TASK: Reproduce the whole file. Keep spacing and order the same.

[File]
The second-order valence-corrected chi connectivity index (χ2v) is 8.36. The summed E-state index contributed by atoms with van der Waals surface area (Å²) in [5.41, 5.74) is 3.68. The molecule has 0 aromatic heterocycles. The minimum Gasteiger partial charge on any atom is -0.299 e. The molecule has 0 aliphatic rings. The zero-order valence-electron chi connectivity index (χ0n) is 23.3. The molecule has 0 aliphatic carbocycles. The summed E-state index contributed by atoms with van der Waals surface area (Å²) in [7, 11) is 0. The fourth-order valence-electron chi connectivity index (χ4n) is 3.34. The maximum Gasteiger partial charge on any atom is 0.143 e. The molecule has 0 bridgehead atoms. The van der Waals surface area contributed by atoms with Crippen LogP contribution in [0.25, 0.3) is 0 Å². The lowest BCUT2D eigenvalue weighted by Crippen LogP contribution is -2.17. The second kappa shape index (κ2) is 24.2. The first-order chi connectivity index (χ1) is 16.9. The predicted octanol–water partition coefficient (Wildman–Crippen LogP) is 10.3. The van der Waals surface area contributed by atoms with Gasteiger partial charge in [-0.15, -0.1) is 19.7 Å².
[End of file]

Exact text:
The second-order valence-corrected chi connectivity index (χ2v) is 8.36. The summed E-state index contributed by atoms with van der Waals surface area (Å²) in [5.41, 5.74) is 3.68. The molecule has 0 aromatic heterocycles. The minimum Gasteiger partial charge on any atom is -0.299 e. The molecule has 0 aliphatic rings. The zero-order valence-electron chi connectivity index (χ0n) is 23.3. The molecule has 0 aliphatic carbocycles. The summed E-state index contributed by atoms with van der Waals surface area (Å²) in [7, 11) is 0. The fourth-order valence-electron chi connectivity index (χ4n) is 3.34. The maximum Gasteiger partial charge on any atom is 0.143 e. The molecule has 0 bridgehead atoms. The van der Waals surface area contributed by atoms with Crippen LogP contribution in [0.25, 0.3) is 0 Å². The lowest BCUT2D eigenvalue weighted by Crippen LogP contribution is -2.17. The second kappa shape index (κ2) is 24.2. The first-order chi connectivity index (χ1) is 16.9. The predicted octanol–water partition coefficient (Wildman–Crippen LogP) is 10.3. The van der Waals surface area contributed by atoms with Gasteiger partial charge in [-0.15, -0.1) is 19.7 Å².